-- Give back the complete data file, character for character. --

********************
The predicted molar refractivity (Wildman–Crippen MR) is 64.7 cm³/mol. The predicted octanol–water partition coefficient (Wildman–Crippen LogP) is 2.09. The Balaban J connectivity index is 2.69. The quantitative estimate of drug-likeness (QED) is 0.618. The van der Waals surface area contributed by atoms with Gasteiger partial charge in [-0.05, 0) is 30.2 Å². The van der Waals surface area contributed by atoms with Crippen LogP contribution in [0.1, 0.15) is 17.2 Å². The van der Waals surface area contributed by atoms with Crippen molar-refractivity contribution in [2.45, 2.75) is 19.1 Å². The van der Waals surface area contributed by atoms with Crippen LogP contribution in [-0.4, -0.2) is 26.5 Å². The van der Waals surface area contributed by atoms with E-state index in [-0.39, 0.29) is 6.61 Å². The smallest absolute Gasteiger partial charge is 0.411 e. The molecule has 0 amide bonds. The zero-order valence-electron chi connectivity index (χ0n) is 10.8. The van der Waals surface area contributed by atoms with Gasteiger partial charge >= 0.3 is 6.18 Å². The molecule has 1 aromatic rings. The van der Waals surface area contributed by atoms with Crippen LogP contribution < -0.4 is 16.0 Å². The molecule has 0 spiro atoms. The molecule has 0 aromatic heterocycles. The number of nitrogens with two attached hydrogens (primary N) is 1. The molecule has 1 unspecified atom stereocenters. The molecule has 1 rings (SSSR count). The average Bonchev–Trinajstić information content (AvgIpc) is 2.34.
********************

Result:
The predicted molar refractivity (Wildman–Crippen MR) is 64.7 cm³/mol. The predicted octanol–water partition coefficient (Wildman–Crippen LogP) is 2.09. The Balaban J connectivity index is 2.69. The quantitative estimate of drug-likeness (QED) is 0.618. The van der Waals surface area contributed by atoms with Gasteiger partial charge in [-0.05, 0) is 30.2 Å². The van der Waals surface area contributed by atoms with Crippen LogP contribution in [0.1, 0.15) is 17.2 Å². The van der Waals surface area contributed by atoms with Crippen molar-refractivity contribution in [2.45, 2.75) is 19.1 Å². The van der Waals surface area contributed by atoms with Crippen LogP contribution in [-0.4, -0.2) is 26.5 Å². The van der Waals surface area contributed by atoms with E-state index in [-0.39, 0.29) is 6.61 Å². The smallest absolute Gasteiger partial charge is 0.411 e. The molecule has 0 amide bonds. The zero-order valence-electron chi connectivity index (χ0n) is 10.8. The van der Waals surface area contributed by atoms with Gasteiger partial charge >= 0.3 is 6.18 Å². The molecule has 1 aromatic rings. The van der Waals surface area contributed by atoms with Crippen LogP contribution < -0.4 is 16.0 Å². The molecule has 0 spiro atoms. The molecule has 0 aromatic heterocycles. The number of nitrogens with two attached hydrogens (primary N) is 1. The molecule has 1 unspecified atom stereocenters. The molecule has 1 rings (SSSR count). The average Bonchev–Trinajstić information content (AvgIpc) is 2.34.